Dear Carolyn: I have two kids and my parents were very involved and supportive throughout both pregnancies. Now my sister is pregnant and she keeps asking me things like, “Did Mom seem excited when you told her you were pregnant?” I’m struggling with how to answer.

I’m pretty sure I know what’s going on, which is that my sister is planning to move overseas three months after the baby is born, and with this pandemic who knows when Mom and Dad will get to see their grandbaby. So my sense is they are preemptively distancing themselves … which of course is a self-fulfilling prophecy, because my sister will distance herself.

So what is my role in all this? Should I talk with my mom about what my sister has told me? Should I tell my sister my theory about our parents, which might be totally baseless? Do I butt out entirely?

— Sister

Sister: You can, when complained to by one party or the other, encourage each party to talk to the other directly. I hope you do.

You also can float your theory to your sister: “I wonder if they are distancing themselves preemptively, or just upset about your move and trying not to let that splash out onto you.”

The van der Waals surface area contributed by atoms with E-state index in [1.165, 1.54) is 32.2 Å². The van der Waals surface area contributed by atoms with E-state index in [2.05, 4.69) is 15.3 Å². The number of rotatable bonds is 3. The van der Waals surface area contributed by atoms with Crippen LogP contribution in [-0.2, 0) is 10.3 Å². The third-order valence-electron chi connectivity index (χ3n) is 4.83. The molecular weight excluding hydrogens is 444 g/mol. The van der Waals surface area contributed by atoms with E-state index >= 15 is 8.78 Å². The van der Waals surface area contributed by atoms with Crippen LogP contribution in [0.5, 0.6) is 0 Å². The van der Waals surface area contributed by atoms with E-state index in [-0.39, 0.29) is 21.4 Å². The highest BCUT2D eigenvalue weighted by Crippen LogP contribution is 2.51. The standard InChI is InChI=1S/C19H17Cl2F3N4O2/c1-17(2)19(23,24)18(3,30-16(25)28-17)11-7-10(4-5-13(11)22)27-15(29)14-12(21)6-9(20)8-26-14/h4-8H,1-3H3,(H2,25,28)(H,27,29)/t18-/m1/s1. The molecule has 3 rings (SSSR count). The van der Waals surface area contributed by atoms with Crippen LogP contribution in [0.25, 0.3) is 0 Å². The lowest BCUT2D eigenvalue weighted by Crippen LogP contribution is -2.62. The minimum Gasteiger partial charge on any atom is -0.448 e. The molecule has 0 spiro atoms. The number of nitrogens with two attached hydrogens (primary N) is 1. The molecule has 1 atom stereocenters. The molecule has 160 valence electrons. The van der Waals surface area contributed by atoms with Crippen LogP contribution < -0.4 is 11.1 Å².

Re: Sister: I was in your position, and sharing in a kind way that I also saw the disparity (and suffered from it) helped her heal the hurt. You can do that and then say, talk to each other.

— Anonymous

Carolyn: Mom hasn’t talked to me about this directly, so there’s been no opportunity to suggest she talk to Sis. I haven’t noticed unequal treatment between us siblings before, but maybe I should ask Sis if she has. After thinking about it more, I decided that if Sis asks again, I should be honest that, yes, our parents were more outwardly excited about my kids, and offer my theory that they are concerned about being cut out of the baby’s life so soon. Sis might be able to address that by talking to them.

— Sister

Sister: Sounds good. But yes to putting the other question on the agenda, too: “Have you ever felt before that we weren’t treated equally?” And really give her room to respond. Kids in favoritism situations have said, almost unanimously, the most healing thing has been the acknowledgment and support of the favored child toward the unfavored. I hope for both your sakes it’s just situational and not systemic.

Hi Carolyn: I just wanted to share this positive development from spending several weeks in quarantine last year. I went from being disgusted by my face sans makeup, to tolerant after a few weeks, to the new realization that I look perfectly fine in my bare facial state. After four decades of trying to adjust my face with shades and blushes and powders and concealers, this feels lovely.

— Bare

Bare: This is lovely, thank you.